In this exploration of the different neighborhoods of Madrid, there are three that need to be discussed that represent the heart and life of the capital. Each and every one of these neighborhoods form an important part of Madrid’s population, and while they still embody the typical lifestyle of the city, they each have their own idiosyncrasies and unique aspects that set them apart. On one hand, they are all residential areas where the city’s inhabitants return to at the end of the work day, and they also are characterized by their offering of cultural, business and social activities centered around leisure and enjoyment. Today in this article from ShMadrid we’ll be talking about the neighborhoods of La Latina, Lavapiés and Madrid Río.
La Latina, the medieval heart of Madrid
La Latina is one of the oldest neighborhoods in the capital, with vestiges of the time when Romans were in control of the city. Its thin, winding streets lead to small, lovely plazas whose names reference the commercial trade of materials that took place during the time period. The name La Latina comes from one of the most important women of the 15th century, Beatriz Galindo. Galindo was a writer who founded a very important hospital located on Calle Toledo. In this neighborhood, you can enjoy the Real Basílica de San Francisco el Grande, built in the 18th century and whose most notable characteristic is its large dome, one of the largest in Europe. You can also visit the Museo de San Isidro, an essential site to visit if your goal is to understand the roots of Madrid’s history. Other vital monuments to see in this neighborhood are the Puerta de Toledo, the Jardín de las Vistillas and the Colegiata de San Isidro.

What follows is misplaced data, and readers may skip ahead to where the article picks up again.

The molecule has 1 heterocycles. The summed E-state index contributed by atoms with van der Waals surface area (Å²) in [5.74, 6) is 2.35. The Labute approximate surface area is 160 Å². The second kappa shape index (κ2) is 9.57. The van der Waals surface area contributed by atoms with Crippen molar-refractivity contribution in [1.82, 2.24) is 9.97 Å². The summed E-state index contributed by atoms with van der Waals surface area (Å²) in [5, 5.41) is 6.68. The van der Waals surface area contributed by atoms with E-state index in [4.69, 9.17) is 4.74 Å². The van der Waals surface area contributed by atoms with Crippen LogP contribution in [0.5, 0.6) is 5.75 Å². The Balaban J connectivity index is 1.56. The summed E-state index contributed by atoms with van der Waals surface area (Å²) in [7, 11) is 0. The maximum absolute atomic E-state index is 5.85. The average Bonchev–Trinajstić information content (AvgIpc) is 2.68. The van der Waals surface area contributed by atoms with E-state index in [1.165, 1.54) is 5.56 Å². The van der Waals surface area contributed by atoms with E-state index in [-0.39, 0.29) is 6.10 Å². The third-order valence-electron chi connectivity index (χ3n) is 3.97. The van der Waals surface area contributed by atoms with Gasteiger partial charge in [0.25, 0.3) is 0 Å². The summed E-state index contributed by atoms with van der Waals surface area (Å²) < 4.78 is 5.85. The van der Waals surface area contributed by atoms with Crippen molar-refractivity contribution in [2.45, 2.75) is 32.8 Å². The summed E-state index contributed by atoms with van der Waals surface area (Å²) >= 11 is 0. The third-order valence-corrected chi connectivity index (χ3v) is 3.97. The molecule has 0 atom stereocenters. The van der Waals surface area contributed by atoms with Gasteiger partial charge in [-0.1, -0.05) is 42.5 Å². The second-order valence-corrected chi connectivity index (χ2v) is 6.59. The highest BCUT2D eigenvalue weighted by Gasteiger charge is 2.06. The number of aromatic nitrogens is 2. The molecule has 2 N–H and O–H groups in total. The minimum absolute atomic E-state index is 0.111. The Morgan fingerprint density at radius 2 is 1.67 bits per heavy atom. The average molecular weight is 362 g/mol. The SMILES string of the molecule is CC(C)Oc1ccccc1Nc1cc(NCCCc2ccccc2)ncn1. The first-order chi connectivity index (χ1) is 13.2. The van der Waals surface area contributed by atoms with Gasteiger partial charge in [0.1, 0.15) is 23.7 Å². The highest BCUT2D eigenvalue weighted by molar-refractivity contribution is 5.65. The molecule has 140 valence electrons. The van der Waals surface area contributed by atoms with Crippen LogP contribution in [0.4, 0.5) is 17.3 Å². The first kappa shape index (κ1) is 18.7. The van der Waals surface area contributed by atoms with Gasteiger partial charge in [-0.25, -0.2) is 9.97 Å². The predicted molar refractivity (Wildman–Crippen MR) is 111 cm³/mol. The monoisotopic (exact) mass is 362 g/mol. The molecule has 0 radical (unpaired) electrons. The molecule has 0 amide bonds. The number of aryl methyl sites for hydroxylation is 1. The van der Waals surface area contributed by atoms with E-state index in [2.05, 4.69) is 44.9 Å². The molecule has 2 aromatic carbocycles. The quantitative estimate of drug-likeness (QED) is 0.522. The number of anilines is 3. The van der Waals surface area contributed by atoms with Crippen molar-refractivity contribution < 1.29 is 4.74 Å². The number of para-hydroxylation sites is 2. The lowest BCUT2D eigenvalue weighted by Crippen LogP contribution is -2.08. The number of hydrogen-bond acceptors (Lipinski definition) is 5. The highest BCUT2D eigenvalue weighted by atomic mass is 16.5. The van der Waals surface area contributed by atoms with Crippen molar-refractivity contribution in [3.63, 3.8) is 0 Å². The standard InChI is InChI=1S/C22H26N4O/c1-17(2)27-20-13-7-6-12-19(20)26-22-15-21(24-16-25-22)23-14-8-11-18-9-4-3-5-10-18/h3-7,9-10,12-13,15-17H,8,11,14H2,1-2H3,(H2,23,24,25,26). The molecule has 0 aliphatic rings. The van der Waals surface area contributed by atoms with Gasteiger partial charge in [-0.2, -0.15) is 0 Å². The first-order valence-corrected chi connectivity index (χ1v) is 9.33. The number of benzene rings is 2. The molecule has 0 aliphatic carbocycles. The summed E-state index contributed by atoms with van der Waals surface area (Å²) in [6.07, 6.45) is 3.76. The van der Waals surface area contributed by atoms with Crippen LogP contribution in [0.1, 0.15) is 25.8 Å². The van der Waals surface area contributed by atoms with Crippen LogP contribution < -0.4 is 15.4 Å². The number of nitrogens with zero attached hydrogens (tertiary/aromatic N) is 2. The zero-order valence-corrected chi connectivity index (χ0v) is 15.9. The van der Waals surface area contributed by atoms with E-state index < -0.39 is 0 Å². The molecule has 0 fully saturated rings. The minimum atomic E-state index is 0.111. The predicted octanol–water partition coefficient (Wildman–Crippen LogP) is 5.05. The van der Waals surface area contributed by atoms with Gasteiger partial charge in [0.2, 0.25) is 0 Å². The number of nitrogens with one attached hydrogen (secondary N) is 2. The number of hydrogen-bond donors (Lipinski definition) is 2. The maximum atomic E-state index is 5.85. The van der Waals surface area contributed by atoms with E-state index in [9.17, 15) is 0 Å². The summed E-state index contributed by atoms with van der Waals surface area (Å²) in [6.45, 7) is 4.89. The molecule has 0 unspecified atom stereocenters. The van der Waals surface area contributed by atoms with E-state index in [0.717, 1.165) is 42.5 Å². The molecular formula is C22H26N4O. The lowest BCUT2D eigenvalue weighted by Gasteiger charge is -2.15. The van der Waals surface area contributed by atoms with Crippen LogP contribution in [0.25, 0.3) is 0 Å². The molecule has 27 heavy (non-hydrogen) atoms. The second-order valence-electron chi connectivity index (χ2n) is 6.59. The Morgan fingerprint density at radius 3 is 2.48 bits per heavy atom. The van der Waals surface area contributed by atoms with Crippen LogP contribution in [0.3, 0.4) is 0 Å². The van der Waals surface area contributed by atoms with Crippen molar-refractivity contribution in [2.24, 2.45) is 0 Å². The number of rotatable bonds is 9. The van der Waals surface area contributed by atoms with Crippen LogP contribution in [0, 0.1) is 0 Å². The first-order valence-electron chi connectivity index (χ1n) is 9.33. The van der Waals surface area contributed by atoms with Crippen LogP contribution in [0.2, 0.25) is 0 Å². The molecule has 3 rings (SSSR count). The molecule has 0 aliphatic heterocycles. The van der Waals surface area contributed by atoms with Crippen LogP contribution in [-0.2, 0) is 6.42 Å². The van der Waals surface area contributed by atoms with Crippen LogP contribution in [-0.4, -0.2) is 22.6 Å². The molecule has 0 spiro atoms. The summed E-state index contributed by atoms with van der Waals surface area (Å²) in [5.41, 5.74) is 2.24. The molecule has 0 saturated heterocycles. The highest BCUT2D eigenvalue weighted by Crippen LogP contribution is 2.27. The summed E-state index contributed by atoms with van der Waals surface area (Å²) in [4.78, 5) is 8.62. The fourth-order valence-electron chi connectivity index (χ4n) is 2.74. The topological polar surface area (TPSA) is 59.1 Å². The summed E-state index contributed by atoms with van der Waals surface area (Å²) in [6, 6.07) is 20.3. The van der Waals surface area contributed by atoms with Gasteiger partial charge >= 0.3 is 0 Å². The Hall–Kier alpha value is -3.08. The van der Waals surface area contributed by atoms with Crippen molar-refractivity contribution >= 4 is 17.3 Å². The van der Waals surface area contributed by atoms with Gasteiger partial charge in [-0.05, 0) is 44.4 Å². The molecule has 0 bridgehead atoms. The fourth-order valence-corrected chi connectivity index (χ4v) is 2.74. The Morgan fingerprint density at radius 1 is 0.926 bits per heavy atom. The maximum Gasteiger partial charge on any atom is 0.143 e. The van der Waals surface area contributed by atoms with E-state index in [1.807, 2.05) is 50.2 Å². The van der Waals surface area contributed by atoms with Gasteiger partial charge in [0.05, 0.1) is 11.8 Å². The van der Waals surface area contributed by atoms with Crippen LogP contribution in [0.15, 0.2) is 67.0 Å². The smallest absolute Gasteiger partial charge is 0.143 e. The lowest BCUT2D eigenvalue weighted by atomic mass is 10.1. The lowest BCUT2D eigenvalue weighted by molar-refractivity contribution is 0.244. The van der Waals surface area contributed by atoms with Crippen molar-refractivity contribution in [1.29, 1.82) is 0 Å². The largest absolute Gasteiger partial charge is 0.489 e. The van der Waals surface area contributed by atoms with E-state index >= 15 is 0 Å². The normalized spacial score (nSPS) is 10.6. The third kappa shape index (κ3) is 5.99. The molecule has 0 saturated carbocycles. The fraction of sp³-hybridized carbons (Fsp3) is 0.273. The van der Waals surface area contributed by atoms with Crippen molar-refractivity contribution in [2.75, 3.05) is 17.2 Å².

Related article: Neighborhoods of Madrid – What Not to Miss
Madrid Río, connecting the city to the Manzanares river
The Madrid Río neighborhood is the result of an aperture from the city to the Manzanares river thanks to the elimination of the bypass highway, a daily torrent of traffic that heavily impeded the citizens of Madrid from accessing the river and enjoying it in all its splendor. The result of this change in the neighborhood is the revitalization of green spaces and pedestrian areas where citizens can enjoy a variety of activities related to sports, culture and leisure.
Lavapiés, paradigm of the popular neighborhood
Lavapiés is one of the Spanish capital’s most popular neighborhoods, with a medieval origin similar to that of La Latina. A worker’s district par excellence, Lavapiés is the paradigm of the neighbor’s neighborhood in Madrid, having immortalized the popular zarzuelas of the 20th century. In this neighborhood you can find La Casa Encendida, the cultural center of the capital as well as the Museo Reina Sofía, another one of the neighborhood’s main attractions with its incredible collection of contemporary art. Other monuments of interest in Lavapiés include the Real Monasterio de Santa Isabel and the Palacio de Fernán Núñez.
*Main photo by gaelx via VisualHunt
Which neighborhood do you like the best?